Rotarians hear about United Way

SIDNEY — Shelby County United Way Executive Director Scott Barr was the featured speaker ata recent meeting of the Sidney Rotary Club.

Barr began his presentation by airing this year’s United Way video. He noted that the local United Way currently supports 29 agencies and, last year, provided funding for 22 special projects.

Barr then addressed a number of myths that are shared on social media that contain inaccurate and false information on why a donor should or should not support the United Way.

“There are many claims, especially this time of year, that simply are not true,” Barr stated. “One of those is that the United Way is an international organization with no local control or oversight. There are just under 1,800 local United Way organizations in the world, with 1,200 in the United States. Each organization has its own separate (tax exempt) designation from the Internal Revenue Service. Each organization has a local board of directors, hires its own executive director, sets its own budget, identifies and implements new community-wide initiatives and funds local organizations driving impact in their respective communities.”

Barr also addressed the percentage of money that stays in the local community.

“Every year, there are claims that only a small percentage of the funds raised locally stays in the community. Every year, 99 percent of the money raised in Shelby County stays in Shelby County. Approximately 1 percent goes to United Way Worldwide for brand licensing and ongoing support.

“Local agencies are awarded monies annually and receive quarterly allocations throughout the year,” Barr continued. “Just last week, a quarterly allocation of $238,249.50 was direct-deposited to 28 different local agencies.

“Another rumor that annually circulates is that Shelby County United Way funds Planned Parenthood. Shelby County United Way has never funded Planned Parenthood. We fund local organizations delivering impact services for Shelby County residents. We live in a conservative community, and our board of directors properly reflects the community. We fund the best organizations and hold them accountable for the funds they receive, from local nonprofit organizations and the library, to faith-based organizations and law enforcement. Our programming is local and impactful.”

Barr spoke about specific programs and talked about the impact that the Dolly Parton Imagination Library has had within Shelby County.

“Seven out of every 10 kids eligible for the program are enrolled,” Barr stated. “We believe that program is having a tremendous, lasting impact on the future of our community.”

Barr also spoke about the Student United Way that was established last year.

“We had two students, one junior and one senior from each school, who participated. They were given $5,000 and were allowed to allocate the funds to organizations they believed were making an impact. They looked at three areas: hunger, substance abuse-prevention, and mental health and counseling. Ten programs presented grant applications; seven were funded. The students had the opportunity to interview the applicants and ask questions. It was real-world experience for them. We were so impressed with the results that this year, the board has provided them with $10,000 in grant funding to distribute.”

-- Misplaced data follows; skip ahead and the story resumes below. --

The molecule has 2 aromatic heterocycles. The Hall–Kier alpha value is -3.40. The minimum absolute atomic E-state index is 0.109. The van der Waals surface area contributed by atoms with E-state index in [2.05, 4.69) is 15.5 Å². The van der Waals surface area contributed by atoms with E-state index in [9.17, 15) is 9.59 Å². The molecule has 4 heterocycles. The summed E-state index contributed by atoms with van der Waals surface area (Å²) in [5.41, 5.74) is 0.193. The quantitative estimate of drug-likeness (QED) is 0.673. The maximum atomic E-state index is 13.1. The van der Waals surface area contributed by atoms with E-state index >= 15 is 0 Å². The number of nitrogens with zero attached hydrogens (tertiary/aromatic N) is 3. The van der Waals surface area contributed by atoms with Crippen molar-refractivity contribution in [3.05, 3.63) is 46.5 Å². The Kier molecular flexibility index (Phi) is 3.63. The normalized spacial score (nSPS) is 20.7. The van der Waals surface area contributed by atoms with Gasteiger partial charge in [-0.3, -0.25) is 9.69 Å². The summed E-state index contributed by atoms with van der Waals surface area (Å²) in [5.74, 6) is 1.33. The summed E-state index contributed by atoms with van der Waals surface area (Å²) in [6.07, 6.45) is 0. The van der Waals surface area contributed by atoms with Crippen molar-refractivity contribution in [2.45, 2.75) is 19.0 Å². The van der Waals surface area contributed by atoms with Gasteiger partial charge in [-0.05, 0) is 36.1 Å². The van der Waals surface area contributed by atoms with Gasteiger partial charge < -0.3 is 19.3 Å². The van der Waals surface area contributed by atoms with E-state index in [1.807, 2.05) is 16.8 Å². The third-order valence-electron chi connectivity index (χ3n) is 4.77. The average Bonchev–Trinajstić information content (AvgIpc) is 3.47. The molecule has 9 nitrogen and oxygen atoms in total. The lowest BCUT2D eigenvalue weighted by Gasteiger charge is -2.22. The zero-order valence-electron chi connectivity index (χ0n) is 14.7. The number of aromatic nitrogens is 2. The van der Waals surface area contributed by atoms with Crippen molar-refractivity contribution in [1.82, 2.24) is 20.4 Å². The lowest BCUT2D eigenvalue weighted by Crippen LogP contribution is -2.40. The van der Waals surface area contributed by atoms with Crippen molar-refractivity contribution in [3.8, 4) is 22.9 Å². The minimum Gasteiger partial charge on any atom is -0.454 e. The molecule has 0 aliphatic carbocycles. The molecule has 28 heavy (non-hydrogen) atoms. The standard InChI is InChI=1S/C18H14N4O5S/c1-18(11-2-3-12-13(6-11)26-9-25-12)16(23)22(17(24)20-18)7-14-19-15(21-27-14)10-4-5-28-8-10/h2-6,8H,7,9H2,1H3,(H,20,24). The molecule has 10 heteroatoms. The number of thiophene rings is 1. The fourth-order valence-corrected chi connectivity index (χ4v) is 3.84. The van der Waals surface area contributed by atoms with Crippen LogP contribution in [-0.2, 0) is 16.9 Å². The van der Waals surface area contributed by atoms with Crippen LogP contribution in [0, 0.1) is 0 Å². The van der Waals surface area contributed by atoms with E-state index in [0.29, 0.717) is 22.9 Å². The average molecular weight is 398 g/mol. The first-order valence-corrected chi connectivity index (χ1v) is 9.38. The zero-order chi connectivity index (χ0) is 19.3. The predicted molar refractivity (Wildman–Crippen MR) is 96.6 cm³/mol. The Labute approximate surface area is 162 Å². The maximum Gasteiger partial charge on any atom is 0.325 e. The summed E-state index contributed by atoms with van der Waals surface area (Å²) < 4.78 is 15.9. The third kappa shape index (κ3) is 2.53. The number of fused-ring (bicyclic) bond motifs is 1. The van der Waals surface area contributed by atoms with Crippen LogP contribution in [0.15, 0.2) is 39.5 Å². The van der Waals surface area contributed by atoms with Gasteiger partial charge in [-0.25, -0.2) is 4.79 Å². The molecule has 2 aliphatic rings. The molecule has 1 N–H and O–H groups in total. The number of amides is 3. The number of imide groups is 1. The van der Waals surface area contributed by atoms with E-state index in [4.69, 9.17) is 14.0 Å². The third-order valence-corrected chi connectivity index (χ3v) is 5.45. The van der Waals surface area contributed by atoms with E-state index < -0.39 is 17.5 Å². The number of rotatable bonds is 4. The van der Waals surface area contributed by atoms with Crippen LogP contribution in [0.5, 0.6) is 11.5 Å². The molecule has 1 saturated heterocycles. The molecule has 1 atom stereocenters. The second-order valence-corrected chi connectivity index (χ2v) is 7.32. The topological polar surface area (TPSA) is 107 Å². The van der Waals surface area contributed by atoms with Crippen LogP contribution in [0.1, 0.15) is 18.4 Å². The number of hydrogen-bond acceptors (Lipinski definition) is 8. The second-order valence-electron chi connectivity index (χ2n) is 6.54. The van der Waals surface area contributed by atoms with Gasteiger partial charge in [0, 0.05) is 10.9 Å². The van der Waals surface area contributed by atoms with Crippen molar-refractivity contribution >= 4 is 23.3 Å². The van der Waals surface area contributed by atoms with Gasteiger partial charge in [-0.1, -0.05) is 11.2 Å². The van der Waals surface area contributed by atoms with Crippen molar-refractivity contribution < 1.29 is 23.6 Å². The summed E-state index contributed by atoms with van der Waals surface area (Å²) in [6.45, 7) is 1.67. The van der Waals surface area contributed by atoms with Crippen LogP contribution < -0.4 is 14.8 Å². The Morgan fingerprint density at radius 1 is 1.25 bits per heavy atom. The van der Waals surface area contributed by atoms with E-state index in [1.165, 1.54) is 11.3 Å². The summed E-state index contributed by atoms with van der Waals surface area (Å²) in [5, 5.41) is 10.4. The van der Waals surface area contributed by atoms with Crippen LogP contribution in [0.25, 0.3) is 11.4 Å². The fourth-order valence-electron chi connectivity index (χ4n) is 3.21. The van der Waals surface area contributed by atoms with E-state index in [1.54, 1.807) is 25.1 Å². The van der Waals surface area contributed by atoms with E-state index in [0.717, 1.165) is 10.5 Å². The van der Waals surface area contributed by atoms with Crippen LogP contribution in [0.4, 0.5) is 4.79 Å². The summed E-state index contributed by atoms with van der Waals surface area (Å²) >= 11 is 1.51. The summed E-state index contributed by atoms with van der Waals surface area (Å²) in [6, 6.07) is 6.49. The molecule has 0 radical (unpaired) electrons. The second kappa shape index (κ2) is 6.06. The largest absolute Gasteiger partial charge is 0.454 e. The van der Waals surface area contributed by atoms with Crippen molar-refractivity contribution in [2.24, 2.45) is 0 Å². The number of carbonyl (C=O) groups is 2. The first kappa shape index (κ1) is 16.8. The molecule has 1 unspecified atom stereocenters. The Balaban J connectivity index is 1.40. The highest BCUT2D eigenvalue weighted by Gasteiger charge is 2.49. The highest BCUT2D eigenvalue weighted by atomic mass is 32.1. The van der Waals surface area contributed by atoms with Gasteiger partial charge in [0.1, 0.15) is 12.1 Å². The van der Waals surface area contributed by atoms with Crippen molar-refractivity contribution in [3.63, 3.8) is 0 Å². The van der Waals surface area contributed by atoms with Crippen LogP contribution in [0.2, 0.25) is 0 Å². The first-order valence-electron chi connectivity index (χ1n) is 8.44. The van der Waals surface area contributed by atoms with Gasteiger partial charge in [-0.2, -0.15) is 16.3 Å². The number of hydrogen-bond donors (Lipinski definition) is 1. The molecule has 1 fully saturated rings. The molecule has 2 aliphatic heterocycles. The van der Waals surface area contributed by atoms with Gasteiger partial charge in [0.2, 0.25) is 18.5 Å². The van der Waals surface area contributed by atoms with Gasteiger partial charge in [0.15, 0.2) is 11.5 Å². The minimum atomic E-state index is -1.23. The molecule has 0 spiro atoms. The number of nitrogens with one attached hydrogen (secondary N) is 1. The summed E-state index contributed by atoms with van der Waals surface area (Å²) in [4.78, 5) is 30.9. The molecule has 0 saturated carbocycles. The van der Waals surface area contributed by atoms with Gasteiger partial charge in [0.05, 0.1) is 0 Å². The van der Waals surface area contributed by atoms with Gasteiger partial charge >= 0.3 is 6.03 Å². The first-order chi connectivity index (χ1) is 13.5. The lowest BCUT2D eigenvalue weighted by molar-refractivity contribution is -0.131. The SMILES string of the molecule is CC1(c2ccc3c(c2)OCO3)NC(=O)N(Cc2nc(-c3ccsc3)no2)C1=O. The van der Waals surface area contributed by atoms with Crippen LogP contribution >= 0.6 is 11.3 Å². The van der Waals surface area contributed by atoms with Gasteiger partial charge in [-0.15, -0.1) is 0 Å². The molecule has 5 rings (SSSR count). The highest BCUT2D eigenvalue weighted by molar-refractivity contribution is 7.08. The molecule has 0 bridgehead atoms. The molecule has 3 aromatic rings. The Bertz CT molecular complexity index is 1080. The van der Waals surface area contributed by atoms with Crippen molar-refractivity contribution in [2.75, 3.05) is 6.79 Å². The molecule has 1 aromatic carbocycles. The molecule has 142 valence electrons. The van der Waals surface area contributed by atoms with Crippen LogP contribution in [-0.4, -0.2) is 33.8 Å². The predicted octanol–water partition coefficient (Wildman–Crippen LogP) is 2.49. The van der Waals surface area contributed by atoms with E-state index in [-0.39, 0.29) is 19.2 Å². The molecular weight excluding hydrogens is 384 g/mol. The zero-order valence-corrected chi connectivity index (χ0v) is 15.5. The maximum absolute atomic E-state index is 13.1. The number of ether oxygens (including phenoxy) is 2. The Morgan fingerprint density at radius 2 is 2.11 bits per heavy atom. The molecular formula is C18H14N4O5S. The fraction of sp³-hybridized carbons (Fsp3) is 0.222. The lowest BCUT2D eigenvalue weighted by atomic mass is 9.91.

Barr reviewed the various organizations who had participated in a Day of Action this year and the impact they had made. He cited Day of Action as an example of a program that has grown and impacts all kinds of organizations, even those not affiliated with the United Way.

Barr cited the tremendous need that some organizations continue to have.

“Big Brothers Big Sisters currently has 20 children who are looking for a match,” Barr stated. “Another program that has a tremendous need is CASA (Court Appointed Special Advocates). Still another is Empowered – a program that provides kindergarten tutoring. They could easily use 20 more volunteers.”

Rotary Vice President Wayne Thompson conducted the meeting. He congratulated the Sidney Rotarians who along with him, had participated in the Bad Art by Good People fundraiser, including John Bertsch, Duane Gaier, Deb Geuy, Cam Haller, and Ashley Himes. He noted that more than $9,000 had been raised for New Choices, with the remainder of the $28,000 raised going to the Gateway Arts Council.

Rotarian Duane Gaier noted that Rotarians would be working on Bertsch Hill in Tawawa Park, Nov. 10, as part of Sidney Parks and Recreation’s Adopt-a-Park Program. In addition to other duties, Rotarians will be working to remove invasive honeysuckle from the area.

It was also reported that the effort to raise funds for the inclusive playground was going well. Gaier reported that thus far, more than $152,000 has been raised for the area, which will be located adjacent to Geib Pavilion in Tawawa Park.